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He flaunted his potential on the field despite the injury, but off it he was struggling.

Woodbey, who proudly refers to himself as a “momma’s boy,” wasn’t used to his family living all the way across the country. His mother, Lanette Lars, who has never missed a game from little league to high school to college, was there as much as she could be, but the separation agonized Woodbey.

“I was very, very homesick,” Woodbey said. “I was depressed.”

Brown noticed one day that Woodbey “didn’t look right,” and they decided to FaceTime more frequently. With coaching changes, position changes, and injuries stunting his personal growth, and leading to a lack of stability, Woodbey was barely getting by.

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Then, on Sept. 21, 2019, his life changed forever.

When he first heard that he would likely be out for over a year with the injuries, Woodbey made it a mission to beat that timeline. Even so, it was inevitable for his mind to start wandering and fearing the worst.

“At times you’re like, ‘Man, will I ever be myself again? Will I ever come back? Will I ever be the person that I said I was going to be?’ ” Woodbey said. “It really challenges you.”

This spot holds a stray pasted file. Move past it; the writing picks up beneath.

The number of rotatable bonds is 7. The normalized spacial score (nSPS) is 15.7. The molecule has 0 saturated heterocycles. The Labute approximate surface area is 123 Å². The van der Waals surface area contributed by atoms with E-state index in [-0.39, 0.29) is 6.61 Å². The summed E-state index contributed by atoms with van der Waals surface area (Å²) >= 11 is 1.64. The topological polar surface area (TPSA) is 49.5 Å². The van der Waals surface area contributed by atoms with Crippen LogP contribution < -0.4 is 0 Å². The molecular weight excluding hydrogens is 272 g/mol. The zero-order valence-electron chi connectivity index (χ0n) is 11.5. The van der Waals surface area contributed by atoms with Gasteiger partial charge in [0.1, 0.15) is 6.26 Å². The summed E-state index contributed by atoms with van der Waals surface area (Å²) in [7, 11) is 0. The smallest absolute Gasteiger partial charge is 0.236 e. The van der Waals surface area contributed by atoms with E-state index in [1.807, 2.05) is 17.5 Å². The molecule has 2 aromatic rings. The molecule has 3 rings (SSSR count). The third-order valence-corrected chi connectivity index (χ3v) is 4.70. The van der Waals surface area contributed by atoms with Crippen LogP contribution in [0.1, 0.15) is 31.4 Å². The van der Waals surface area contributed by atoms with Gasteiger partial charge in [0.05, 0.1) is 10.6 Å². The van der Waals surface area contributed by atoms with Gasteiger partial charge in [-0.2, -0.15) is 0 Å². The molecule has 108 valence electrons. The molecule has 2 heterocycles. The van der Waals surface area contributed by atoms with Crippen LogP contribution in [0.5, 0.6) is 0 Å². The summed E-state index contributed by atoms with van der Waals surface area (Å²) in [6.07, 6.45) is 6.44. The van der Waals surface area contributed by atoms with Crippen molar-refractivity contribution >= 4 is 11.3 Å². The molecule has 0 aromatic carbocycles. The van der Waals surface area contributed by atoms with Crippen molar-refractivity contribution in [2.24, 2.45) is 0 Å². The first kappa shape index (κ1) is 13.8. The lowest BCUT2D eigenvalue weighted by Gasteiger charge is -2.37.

His parents reminded him that pitying himself wouldn’t benefit him at all, and they let him know they were there to help however they could.

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Seeing how much they cared inspired him to defy the odds.

“I knew I was coming back,” Woodbey said. “I wasn’t about to let my career go down the drain.”

After finishing his redshirt sophomore season and earning a degree in International Affairs, Woodbey decided to explore his options as a graduate transfer.

When BC special teams coordinator/defensive assistant Matt Thurin reached out, Woodbey was initially confused as to why Ohio State needed another safety. He learned that Thurin was now at BC, with head coach Jeff Hafley, and there was mutual interest right away.

It seemed like an unnatural fit — a five-star California kid and Florida State transfer who saw snow for the first time ever last January in Boston. In reality, it’s a perfect pairing.

The Eagles, a team with a proud history hoping to reclaim what they once had in a new era, and a player who saw everything crumble in front of him but had the willpower and grit to put it all back together.

Woodbey, a 6-foot, 221-pound force who has started every game at strong safety, is first on the team in fumble recoveries (two), tied for first in interceptions (two), and fifth in tackles (39). He came up with a huge interception in a 41-30 road win over Georgia Tech last Saturday and has had a knack for delivering in the clutch for a defense that has allowed the fewest completions (139) and third-fewest passing yards (159.5) in the country.

“A guy’s got to really fit our culture and fit our locker room,” Hafley said. “He’s been a home run.”

Time will tell whether Woodbey — who has one more year of eligibility after this one — can live out his dream of making the NFL like his father. It would be unwise to bet against him.

“Those are two words to describe me: resilient and undeniable,” Woodbey said. “I feel like you can put me in any situation and I’m going to come out like a phoenix.”